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Emerging Trends in Single-Use Technology in the Manufacturing of Antibody-Drug Conjugates

Emerging Trends in Single-Use Technology in the Manufacturing of  Antibody-Drug Conjugates +

Single-use technology, designed for the manufacturing of biopharmaceutical products, has made major inroads over the last 30 years. First introduced in the late 1970s in the form of disposable capsules and a range of filters, single-use technologies were revolutionized in the late 2000s with the introduction of single-use 2D and 3D process containers and filter assemblies for mixing and storage systems. Today, these technologies have been adopted across the upstream manufacturing process, downstream purification and fill-finish of entire classes of biologic drugs. Article by: Karen Green MBA, Mary Robinette PMP, Gang Yao Ph.D and Nicholas Landry MBA

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Evolution of Antibody-Drug Manufacturing

Evolution of Antibody-Drug Manufacturing +

Antibody-drug Conjugates (ADCs) have evolved since the initial approval of gemtuzumab ozogamicin (Mylotarg®) in 2000, with respect to conjugation, linker and toxin chemistries and processing. With the current availability of 4 commercially approved drugs and approximately 80 programs in various clinical trials, there has been a significant interest in simplifying the complex supply chain.

With approximately 80% of the programs outsourced to Contract Development and Manufacturing Organizations (CDMOs), a transparent and integrated supply chain is critical for the success of ADC projects.

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Worldwide Supply Chain Advantages

Worldwide Supply Chain Advantages +

Just over a decade ago, the pharmaceutical industry and R&D in China was dominated by generics and plagued with insufficient technical capacity and fewer investments at the initial stage of novel drug development.

China’s entry in the global pharmaceutical R&D industry started relatively late, substantial government support and a thriving economy, has changed the industry. In recent years, the country, as a whole, has achieved colossal success in building a modern industry.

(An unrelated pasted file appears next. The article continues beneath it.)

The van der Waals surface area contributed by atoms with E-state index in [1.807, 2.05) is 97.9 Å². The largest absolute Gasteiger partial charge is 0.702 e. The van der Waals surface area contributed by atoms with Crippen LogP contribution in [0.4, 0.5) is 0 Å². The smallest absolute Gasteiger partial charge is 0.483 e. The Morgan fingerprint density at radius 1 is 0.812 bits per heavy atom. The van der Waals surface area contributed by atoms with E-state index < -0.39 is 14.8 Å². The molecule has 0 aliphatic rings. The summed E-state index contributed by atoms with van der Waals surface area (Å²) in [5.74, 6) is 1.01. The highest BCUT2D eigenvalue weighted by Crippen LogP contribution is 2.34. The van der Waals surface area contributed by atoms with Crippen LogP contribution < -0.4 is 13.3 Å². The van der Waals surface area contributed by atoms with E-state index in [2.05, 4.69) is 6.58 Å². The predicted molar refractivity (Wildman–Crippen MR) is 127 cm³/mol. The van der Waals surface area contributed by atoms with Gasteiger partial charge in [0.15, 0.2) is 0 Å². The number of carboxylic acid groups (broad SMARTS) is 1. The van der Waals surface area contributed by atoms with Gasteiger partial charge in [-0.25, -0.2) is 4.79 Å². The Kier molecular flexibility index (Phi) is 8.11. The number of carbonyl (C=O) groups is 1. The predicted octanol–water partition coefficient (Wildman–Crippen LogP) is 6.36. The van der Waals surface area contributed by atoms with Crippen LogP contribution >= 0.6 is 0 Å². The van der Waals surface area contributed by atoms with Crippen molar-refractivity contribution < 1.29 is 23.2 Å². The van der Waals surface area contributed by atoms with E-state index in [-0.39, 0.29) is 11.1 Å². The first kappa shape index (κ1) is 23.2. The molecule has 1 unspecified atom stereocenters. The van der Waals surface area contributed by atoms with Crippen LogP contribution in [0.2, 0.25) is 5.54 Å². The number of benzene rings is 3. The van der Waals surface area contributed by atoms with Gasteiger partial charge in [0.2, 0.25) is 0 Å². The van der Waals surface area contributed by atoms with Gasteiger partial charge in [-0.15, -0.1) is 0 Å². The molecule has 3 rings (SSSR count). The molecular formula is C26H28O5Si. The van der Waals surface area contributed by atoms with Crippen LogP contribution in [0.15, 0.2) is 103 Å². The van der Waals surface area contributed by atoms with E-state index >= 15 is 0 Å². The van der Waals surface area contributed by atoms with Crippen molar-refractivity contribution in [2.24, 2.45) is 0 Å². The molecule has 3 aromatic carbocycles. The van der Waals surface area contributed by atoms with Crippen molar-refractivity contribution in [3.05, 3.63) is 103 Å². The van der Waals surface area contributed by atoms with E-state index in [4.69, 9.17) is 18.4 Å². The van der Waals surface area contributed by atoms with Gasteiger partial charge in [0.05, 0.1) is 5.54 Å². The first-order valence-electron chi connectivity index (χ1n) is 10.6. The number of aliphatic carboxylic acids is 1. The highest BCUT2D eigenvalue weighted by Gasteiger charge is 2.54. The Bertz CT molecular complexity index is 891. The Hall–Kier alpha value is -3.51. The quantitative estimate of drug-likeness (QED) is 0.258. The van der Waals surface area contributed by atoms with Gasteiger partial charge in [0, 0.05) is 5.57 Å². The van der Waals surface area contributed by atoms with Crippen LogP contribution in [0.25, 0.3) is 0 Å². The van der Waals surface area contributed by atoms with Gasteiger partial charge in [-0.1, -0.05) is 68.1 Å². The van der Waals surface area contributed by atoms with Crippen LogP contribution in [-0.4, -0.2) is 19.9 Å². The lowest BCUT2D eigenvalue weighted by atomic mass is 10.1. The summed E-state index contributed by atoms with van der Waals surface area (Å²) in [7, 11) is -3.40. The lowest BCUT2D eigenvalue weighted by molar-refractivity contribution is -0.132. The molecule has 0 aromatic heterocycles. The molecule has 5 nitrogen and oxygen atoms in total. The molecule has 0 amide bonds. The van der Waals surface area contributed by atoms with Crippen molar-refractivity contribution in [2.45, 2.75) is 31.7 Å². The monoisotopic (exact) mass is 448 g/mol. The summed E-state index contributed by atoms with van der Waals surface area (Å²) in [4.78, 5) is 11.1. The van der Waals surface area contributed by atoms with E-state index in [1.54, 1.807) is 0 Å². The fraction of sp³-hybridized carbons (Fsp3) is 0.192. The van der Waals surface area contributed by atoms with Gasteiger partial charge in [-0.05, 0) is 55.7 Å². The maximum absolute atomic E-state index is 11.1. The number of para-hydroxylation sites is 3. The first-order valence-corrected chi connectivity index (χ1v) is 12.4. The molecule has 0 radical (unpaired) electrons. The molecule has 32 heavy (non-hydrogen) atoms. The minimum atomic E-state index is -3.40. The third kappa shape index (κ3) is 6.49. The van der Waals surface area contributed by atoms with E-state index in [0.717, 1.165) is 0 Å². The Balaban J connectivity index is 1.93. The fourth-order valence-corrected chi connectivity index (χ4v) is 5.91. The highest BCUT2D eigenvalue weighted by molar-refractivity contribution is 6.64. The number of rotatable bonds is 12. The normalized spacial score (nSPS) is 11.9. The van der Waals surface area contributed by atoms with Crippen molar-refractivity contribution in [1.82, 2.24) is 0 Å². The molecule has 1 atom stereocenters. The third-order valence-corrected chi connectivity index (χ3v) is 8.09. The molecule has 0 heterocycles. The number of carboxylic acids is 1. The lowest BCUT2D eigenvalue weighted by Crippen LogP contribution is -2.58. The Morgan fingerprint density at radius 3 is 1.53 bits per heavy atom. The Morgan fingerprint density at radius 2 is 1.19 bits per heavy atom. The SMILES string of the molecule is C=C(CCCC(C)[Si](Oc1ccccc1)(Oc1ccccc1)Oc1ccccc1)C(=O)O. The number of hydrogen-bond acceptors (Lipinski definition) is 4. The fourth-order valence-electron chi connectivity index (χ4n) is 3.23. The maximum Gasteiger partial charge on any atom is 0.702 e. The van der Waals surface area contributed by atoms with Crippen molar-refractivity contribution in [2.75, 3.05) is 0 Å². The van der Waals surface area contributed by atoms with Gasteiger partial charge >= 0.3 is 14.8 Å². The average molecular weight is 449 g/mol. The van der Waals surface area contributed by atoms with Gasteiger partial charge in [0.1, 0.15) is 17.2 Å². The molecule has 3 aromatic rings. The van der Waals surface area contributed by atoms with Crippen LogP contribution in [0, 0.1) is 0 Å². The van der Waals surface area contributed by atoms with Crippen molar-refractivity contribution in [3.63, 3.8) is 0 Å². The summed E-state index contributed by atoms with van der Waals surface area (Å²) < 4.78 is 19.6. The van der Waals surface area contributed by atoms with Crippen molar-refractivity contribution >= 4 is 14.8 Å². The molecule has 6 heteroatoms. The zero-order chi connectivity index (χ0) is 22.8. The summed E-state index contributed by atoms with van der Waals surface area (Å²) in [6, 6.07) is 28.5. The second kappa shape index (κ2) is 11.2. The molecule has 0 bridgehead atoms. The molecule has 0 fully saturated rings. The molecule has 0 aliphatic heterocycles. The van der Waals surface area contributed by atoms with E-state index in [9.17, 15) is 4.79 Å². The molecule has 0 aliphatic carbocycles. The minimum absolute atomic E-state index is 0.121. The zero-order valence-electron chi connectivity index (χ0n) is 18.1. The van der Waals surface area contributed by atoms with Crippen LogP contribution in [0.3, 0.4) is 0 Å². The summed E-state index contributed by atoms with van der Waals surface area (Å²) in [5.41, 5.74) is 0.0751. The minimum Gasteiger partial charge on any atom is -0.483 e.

China’s success is, in large part, the result of the countries Thousand Talent program, a 2008 government initiative targeting Chinese-born academics and workers who trained overseas – in the United States and Europe - and encouraging them to ‘come home’ with promises of grants and tax breaks.

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Four Ways to Show Nonobviousness of ADC Inventions

Four Ways to Show Nonobviousness of ADC Inventions +

When the first antibody-drug conjugate (ADC) was approved by the U.S. Food and Drug Administration (FDA) in 2000,[1] only a handful of patent applications claiming ADCs had been published.[2] As research continues to progress and the scientific community’s appreciation for the power of ADCs has grown, so have the numbers. FDA has now approved at least four ADCs,[3] and hundreds more are in development.[4] The number of patent applications has also grown, with the U.S. Patent and Trademark Office (USPTO) publishing over two hundred patent applications with claims to ADC inventions in the last two years alone.

But filing an application with the USPTO does not guarantee that a patent will be obtained. Among other requirements, inventions worthy of U.S. patent protection must not have been obvious to a person of ordinary skill in the art at the time of invention...

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ADCs - Look Forward to a Potent Future

ADCs - Look Forward to a Potent Future +

One of the factors that has held back the wider use of ADCs as therapeutics is the difficulties encountered in striking a balance between payload efficacy and dose-limiting toxicities in off-target tissues. According to a survey of papers in the literature where ADCs with the same linker/payload but different drug-to-antibody ratios were dosed such that the amount of payload delivered was held constant but the amount of antibody varied, it appeared that dosing with more antibody resulted in improved efficacy.[1] This improvement may have been due to better ADC tumor penetration, which in turn may point the way towards improving efficacy outcomes without dosing more drug, thus widening the therapeutic window. If this is the case, then there are implications for preclinical, and perhaps clinical, study design.

Another area that is gaining increasing attention is the potential of the adaptive immune system to augment or complement in vivo efficacy of ADCs, particularly with respect to testing combination therapies of ADCs dosed along with checkpoint inhibitor drugs.

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